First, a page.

Being Bear Smart in the Outdoors

Hiking, camping, traveling, working or just walking your dog anywhere you could encounter bears requires advance planning. Being bear smart is the best way to have fun, stay safe and avoid creating problems for yourself and the bears.


LWB2-CVR-crpd300pxRGB"Living With Bears Handbook is the best single source of information and inspiration on how to understand bears and reduce human-bear conflicts."

Stephen Herrero, author of Bear Attacks: Their Causes and Avoidance

Hiking in Bear Country

big-bear-on-trail800pxHiking takes you into places wild animals call home. You're the guest; they're the residents. It's up to you to learn how to enjoy spending time on their home turf without doing any damage. Statistically speaking, your chances of even seeing a bear are slim; the odds you'll be involved in an unpleasant encounter are slimmer still.

But if you do encounter a bear, not knowing how to respond and behave could turn a dream day in the woods into a nightmare, or even cost you your life.

So arm yourself with the information you need to stay safe, have fun and make bear-smart decisions now – then you won't constantly be worrying about what might lurk around every corner, and the woods will be safer for both people and bears.

Bear-warning-signWEBTen Tips for Hiking in Bear Country

  • Do your bear homework. Find out if black bears and/or grizzly bears are commonly seen where you're going, and whether or not there have been any recent incidents.
  • Choose food wisely and pack food and snacks in zipper-style bags.
  • Carry bear spray, keep it quickly accessible and know how to use it.
  • Hike in groups; you'll make more noise and most animals will avoid you. Keep kids between adults, don't let them roam ahead or lag behind, and practice what to do if you see a bear.
  • Stop, look and listen frequently. Make noise places where bears might not be able to hear or smell you coming. Don't hike at dawn, dusk or at night. Leave electronics at home.
  • Avoid areas that are prone to high levels of bear activity, like dense berry patches, fruit or nut-bearing trees.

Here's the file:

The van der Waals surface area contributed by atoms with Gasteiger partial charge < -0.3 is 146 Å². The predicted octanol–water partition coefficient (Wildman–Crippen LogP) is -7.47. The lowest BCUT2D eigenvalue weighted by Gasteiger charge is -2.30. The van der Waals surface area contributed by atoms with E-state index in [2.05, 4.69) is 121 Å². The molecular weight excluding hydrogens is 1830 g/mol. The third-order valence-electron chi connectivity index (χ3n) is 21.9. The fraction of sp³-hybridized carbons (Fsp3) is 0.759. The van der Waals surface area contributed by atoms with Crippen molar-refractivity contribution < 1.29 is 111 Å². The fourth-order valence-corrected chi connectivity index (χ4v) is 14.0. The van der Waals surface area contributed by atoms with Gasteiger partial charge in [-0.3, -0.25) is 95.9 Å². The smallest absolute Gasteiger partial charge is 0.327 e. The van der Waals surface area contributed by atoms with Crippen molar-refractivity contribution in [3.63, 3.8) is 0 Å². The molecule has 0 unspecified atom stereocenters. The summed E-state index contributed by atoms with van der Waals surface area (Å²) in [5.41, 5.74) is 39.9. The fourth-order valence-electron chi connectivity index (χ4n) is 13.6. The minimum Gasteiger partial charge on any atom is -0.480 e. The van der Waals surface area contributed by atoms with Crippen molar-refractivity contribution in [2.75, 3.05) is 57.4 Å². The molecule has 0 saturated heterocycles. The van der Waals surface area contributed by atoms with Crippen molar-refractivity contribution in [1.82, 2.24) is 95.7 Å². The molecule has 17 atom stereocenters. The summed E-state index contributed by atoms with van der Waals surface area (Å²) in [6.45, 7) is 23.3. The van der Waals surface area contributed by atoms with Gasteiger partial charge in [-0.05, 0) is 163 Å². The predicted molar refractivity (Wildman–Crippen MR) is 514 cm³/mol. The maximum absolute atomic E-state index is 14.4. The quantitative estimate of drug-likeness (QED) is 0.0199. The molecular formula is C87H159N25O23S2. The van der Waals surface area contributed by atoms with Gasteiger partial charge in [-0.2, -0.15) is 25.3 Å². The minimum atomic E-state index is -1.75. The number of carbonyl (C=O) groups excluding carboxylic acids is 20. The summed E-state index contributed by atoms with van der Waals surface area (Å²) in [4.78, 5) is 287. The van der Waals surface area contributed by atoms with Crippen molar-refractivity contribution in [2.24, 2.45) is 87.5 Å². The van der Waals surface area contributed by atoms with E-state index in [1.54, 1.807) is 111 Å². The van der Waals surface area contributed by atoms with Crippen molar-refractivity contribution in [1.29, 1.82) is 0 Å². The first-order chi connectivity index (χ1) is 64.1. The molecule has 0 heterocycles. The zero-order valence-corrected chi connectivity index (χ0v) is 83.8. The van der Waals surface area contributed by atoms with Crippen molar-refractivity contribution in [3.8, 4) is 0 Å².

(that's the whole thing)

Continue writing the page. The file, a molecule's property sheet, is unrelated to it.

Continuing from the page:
• Bears and dogs don't mix. Leave dogs at home, or keep them on a short leash at all times.
  • Learn the tell-tale signs of recent bear activity, like fresh scat, tracks and overturned logs or rocks.
  • Leave baby bears, even if they seem to be abandoned, alone. Mom is likely hovering close by.
  • Respect bears, view and photograph from a safe distance and learn how to respond if you do encounter a bear.

For more information, please read chapters 16 and 17, and the "Crossing Paths with Bears" section in Living with Bears Handbook.


Completely updated and expanded

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  • Understanding bear behavior
  • Recognizing bear signs and sounds
  • Grizzly bears in brief
  • Dogs and bears
  • Hiking, biking and jogging
  • Camping, backpacking and fishing
  • Viewing and photography
  • Preventing encounters
  • Responding to encounters
  • Black bear attack facts
  • Bear deterrents
  • All about bear spray
  • Driving in bear country
  • Glossary of bear terms
  • Black bear populations by state and province

Helpful Downloads

How to Tell a Black Bear from a Grizzly

How to Set up a Bear-Smart Camp

pdfBear Calorie Counter

From huckleberries and acorns to beehives, birdseed and dog food, a list of calories that bears love to eat.

pdfWhere Black Bears Can Be Found

A map of where nearly 900,000 black bears roam in North America.

Walking Dogs Can Be Dangerous

hiking-with-dogsWEBDogs were involved in more than half of the 150 reported non-fatal black bear attacks on humans between 2010 and the end of 2015. Just under half (46%) of the dogs were injured or killed; their owners did not fare quite as well, with 62% of them suffering injuries. Most of the dogs involved had been off-leash, a situation that can easily result in an aggravated bear chasing a yapping canine back to its owner with unhappy consequences for all involved.

Experts recommend that if you walk your dog in bear country, you keep it on a short leash at all times, carry bear spray and a walking stick, stay alert and turn off your electronics.

SOURCE: Hank Hristienko and Stephen Herrero's paper in International Bear News, 2014, and updated statistics from authors, 2016.